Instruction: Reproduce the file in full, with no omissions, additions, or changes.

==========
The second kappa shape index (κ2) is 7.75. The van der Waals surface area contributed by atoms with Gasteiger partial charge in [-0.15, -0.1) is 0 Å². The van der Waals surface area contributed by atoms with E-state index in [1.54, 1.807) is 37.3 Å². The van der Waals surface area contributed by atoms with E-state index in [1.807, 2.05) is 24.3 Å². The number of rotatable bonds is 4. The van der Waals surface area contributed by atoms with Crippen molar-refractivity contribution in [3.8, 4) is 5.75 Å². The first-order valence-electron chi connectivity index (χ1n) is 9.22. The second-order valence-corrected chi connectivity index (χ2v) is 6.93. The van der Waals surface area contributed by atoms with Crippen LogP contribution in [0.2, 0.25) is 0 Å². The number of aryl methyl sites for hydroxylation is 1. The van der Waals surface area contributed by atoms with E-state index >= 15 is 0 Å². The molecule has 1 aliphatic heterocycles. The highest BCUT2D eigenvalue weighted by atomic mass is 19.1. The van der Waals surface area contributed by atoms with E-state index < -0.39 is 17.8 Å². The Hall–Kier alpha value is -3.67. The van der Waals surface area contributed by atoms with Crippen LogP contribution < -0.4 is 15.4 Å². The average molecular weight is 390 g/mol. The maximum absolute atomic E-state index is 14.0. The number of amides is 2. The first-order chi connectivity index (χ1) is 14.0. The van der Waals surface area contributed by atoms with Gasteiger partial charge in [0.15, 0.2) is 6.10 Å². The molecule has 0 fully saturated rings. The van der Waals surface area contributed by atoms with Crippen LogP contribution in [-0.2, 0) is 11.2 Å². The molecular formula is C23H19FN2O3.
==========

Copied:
The second kappa shape index (κ2) is 7.75. The van der Waals surface area contributed by atoms with Gasteiger partial charge in [-0.15, -0.1) is 0 Å². The van der Waals surface area contributed by atoms with E-state index in [1.54, 1.807) is 37.3 Å². The van der Waals surface area contributed by atoms with E-state index in [1.807, 2.05) is 24.3 Å². The number of rotatable bonds is 4. The van der Waals surface area contributed by atoms with Crippen molar-refractivity contribution in [3.8, 4) is 5.75 Å². The first-order valence-electron chi connectivity index (χ1n) is 9.22. The second-order valence-corrected chi connectivity index (χ2v) is 6.93. The van der Waals surface area contributed by atoms with Crippen LogP contribution in [0.2, 0.25) is 0 Å². The number of aryl methyl sites for hydroxylation is 1. The van der Waals surface area contributed by atoms with E-state index >= 15 is 0 Å². The molecule has 1 aliphatic heterocycles. The highest BCUT2D eigenvalue weighted by atomic mass is 19.1. The van der Waals surface area contributed by atoms with E-state index < -0.39 is 17.8 Å². The Hall–Kier alpha value is -3.67. The van der Waals surface area contributed by atoms with Crippen LogP contribution < -0.4 is 15.4 Å². The average molecular weight is 390 g/mol. The maximum absolute atomic E-state index is 14.0. The number of amides is 2. The first-order chi connectivity index (χ1) is 14.0. The van der Waals surface area contributed by atoms with Gasteiger partial charge in [0.15, 0.2) is 6.10 Å². The molecule has 0 fully saturated rings. The van der Waals surface area contributed by atoms with Crippen LogP contribution in [-0.2, 0) is 11.2 Å². The molecular formula is C23H19FN2O3.